When James Frey imploded as a memoirist in 2006, many said his "A Million Little Pieces" should have been -- and perhaps initially was -- presented as a novel, and that Frey -- a sometimes screenwriter -- was, both by nature and design, a fiction writer. "Bright Shiny Morning" (Harper, 512 pages, $26.95) is his first official book of fiction. If it's not quite a novel, less believable in its way than his "augmented" memoir ever was, there's no doubt it's a work of Frey's imagination. Ironic, isn't it?
Set in contemporary Los Angeles, "Bright Shiny Morning" is not a cohesive narrative but a compilation of vignettes of several characters who have come to the city to fulfill their dreams. Some examples: Dylan and Maddie, madly-in-love Midwestern runaways who survive through the kindness of near strangers; Esperanza, a Mexican-American maid tortured by a body that could have been drawn by R. Crumb; a group of drunks and junkies who create a community behind the shacks on Venice Beach; Amberton Parker, a hugely famous married movie star who is secretly -- you guessed it -- gay. Interspersed with these rotating portraits are random historical and statistical factoids (which better have been fact-checked, even if there is a nudge-nudge, wink-wink disclaimer up front: "Nothing in this book should be considered accurate or reliable") about L.A.: that, for example, "approximately 2.7 million people live without health insurance" and "there are more than 12,000 people who describe their job as bill collector in the City of Los Angeles." Frey's intention, it seems, is to create an onomatopoetic jumble, a cacophony of facts and fiction, stats and stories, that replicate the contradictory nature of the place they describe.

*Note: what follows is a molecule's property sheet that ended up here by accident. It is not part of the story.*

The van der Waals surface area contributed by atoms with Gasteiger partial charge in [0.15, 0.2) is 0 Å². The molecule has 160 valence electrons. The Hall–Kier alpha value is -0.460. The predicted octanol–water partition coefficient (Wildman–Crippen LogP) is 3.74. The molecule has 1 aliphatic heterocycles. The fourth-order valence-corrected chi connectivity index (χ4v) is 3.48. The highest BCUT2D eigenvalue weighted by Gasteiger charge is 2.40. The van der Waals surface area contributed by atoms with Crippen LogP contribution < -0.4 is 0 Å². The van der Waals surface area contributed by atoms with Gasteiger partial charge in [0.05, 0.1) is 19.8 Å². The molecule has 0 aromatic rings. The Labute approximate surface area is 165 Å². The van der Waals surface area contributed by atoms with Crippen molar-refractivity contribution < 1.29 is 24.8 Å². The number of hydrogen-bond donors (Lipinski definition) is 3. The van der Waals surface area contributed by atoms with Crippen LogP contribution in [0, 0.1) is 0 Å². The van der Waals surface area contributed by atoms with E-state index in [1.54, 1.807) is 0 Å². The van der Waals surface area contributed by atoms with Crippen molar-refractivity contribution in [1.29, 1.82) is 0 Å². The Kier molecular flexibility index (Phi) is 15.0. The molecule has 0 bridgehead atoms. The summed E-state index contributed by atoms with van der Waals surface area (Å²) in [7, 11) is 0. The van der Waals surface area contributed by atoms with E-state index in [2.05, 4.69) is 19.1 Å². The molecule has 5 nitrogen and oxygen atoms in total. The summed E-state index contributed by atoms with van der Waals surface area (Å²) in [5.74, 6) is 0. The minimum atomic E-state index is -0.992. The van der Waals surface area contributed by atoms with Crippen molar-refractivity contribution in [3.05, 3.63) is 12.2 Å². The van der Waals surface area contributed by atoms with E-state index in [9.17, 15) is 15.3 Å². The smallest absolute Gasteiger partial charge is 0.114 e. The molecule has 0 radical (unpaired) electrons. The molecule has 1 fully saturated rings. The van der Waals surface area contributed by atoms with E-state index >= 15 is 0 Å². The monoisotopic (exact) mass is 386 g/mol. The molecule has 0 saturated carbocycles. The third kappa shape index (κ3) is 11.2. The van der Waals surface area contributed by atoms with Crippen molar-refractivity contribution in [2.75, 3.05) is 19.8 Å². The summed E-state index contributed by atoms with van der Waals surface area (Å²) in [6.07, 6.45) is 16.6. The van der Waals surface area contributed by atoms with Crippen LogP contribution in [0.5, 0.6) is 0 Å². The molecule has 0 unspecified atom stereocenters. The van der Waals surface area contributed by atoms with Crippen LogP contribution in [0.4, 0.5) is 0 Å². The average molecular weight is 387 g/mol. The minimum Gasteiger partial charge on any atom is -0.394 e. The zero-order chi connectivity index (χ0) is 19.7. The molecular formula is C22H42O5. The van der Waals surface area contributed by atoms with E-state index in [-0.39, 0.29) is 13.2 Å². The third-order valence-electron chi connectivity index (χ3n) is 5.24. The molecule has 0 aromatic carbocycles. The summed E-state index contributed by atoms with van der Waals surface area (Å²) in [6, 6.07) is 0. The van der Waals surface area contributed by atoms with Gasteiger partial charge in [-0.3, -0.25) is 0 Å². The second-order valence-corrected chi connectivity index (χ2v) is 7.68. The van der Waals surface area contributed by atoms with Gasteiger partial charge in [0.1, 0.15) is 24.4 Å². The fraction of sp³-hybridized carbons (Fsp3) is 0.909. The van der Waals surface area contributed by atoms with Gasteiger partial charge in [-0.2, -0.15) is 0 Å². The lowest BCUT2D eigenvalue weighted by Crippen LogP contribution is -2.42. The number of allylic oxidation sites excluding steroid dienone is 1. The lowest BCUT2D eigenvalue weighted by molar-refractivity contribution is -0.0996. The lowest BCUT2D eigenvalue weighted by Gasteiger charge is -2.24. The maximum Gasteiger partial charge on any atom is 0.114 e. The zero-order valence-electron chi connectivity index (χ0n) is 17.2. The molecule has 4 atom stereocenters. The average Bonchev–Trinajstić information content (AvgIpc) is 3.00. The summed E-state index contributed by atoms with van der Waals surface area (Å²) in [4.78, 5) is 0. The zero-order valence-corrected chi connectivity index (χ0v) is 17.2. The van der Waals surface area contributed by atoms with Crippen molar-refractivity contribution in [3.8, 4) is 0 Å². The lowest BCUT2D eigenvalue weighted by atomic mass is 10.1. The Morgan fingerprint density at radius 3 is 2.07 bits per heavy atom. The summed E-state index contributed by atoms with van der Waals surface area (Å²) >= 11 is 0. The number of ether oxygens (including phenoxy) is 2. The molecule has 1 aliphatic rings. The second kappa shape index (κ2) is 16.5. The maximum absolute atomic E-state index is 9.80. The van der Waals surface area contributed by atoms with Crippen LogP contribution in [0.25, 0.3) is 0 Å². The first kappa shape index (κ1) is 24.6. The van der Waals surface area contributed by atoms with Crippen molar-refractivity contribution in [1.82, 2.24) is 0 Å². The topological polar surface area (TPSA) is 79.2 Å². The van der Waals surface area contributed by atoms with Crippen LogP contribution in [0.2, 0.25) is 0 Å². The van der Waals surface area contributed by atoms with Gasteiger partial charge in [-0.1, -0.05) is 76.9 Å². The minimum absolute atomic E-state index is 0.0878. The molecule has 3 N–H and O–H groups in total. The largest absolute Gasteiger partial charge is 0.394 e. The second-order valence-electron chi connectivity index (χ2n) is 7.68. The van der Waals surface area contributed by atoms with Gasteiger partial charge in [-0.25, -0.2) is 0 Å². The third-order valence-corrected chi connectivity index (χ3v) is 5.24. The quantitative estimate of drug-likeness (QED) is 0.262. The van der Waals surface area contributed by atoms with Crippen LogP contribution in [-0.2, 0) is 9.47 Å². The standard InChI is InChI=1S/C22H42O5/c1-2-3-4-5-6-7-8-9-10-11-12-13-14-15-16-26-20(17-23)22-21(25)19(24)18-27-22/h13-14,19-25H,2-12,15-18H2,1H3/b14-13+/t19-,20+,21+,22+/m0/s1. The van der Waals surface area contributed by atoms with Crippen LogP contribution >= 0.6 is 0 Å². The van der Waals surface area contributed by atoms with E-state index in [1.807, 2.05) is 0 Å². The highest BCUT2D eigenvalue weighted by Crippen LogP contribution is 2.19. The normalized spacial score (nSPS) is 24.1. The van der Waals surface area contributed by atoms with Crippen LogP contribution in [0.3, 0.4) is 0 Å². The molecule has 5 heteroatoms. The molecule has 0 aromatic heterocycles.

I expect, given the sharpness of the knives that some critics have out for Frey, that many will say the book flat out doesn't work. First off, there's that voice, the hyperbolic, breathless, run-on, word-repeating voice that was much better suited to a memoir (or even a novel) in which the hero was a hyperbolic, breathless alcoholic and drug addict. And then there's the frat-boy swagger turning up here, too, so faux-cynical as to be naïve: the gang father's attaboy about his 5-year-old son's desire to be a cold-blooded killer, and the prurient, adolescent take on sex. (And couldn't someone have stopped him from exclaiming "woohoo" after some of his "fun" and "not fun" factoids?)
Yet the guy has something: an energy, a drive, a relentlessness, maybe, that can pull readers along, past the voice, past the stock characters, past the clichés. "Bright Shiny Morning" is a train wreck of a novel, but it's un-put-downable, a real page-turner -- in what may come to be known as the Frey tradition.
Sara Nelson is editor-in-chief of Publishers Weekly.